Erdoğan warns media over publishing content threatening ‘national values’

Turkish President Tayyip Erdoğan on Saturday threatened Turkey’s media against disseminating content that damaged the “country’s core values,” in a notice published in the Official Gazette.

The notice cited measures necessary to maintain the country’s “national culture” and prevent its children “from being negatively affected due to exposure to harmful content” in all forms of media, Time Türk reported.

Erdoğan over his almost two-decades in power has succeeded in bringing newspapers and television stations largely under his government's control,while tightening its grip on the internet. His government plans to intensify the crackdown on social media, citing what its calls fake news and disinformation.

The Turkish government would take legal against “overt or covert activities through the media aimed at undermining our national and moral values ​​and disrupting our family and social structure,” according to the notice, which stopped short of detailing the content of such activities.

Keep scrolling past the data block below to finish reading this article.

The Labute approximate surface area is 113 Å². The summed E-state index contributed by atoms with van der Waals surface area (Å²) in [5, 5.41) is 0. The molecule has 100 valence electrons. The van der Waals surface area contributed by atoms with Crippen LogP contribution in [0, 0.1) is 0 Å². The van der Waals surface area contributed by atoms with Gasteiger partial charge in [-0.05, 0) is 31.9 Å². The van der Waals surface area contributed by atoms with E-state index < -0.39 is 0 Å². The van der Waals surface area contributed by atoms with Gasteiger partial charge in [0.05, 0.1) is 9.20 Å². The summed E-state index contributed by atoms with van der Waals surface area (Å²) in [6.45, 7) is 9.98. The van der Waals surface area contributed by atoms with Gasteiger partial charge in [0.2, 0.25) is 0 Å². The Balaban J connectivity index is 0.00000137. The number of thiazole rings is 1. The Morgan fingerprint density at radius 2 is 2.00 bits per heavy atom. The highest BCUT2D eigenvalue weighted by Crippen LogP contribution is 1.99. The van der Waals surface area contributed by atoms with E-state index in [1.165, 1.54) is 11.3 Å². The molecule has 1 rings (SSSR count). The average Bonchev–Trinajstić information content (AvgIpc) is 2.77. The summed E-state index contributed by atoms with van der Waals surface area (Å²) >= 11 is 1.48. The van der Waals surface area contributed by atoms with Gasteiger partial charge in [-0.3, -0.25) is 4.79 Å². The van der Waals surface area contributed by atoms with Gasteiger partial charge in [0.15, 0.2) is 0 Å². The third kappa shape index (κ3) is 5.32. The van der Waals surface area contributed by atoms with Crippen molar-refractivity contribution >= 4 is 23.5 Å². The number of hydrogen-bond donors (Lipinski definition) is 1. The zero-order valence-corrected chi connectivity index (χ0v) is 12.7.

Erdoğan’s government is currently drafting a bill that will see social media violations of “fake news, disinformation, provocation and lynch justice" to be punished by fines and up to five years in prison.

In 2020, Turkish parliament approved sweeping changes to social media regulations, introducing fines, restricted bandwidth and possible bans for social media firms who break the law and giving the government sweeping new powers to regulate content.

Turkey was ranked “not free” by Freedom House in its Freedom in the World 2021 index. The organisation said the government continued to expand its attempts to control online sources of news and information.

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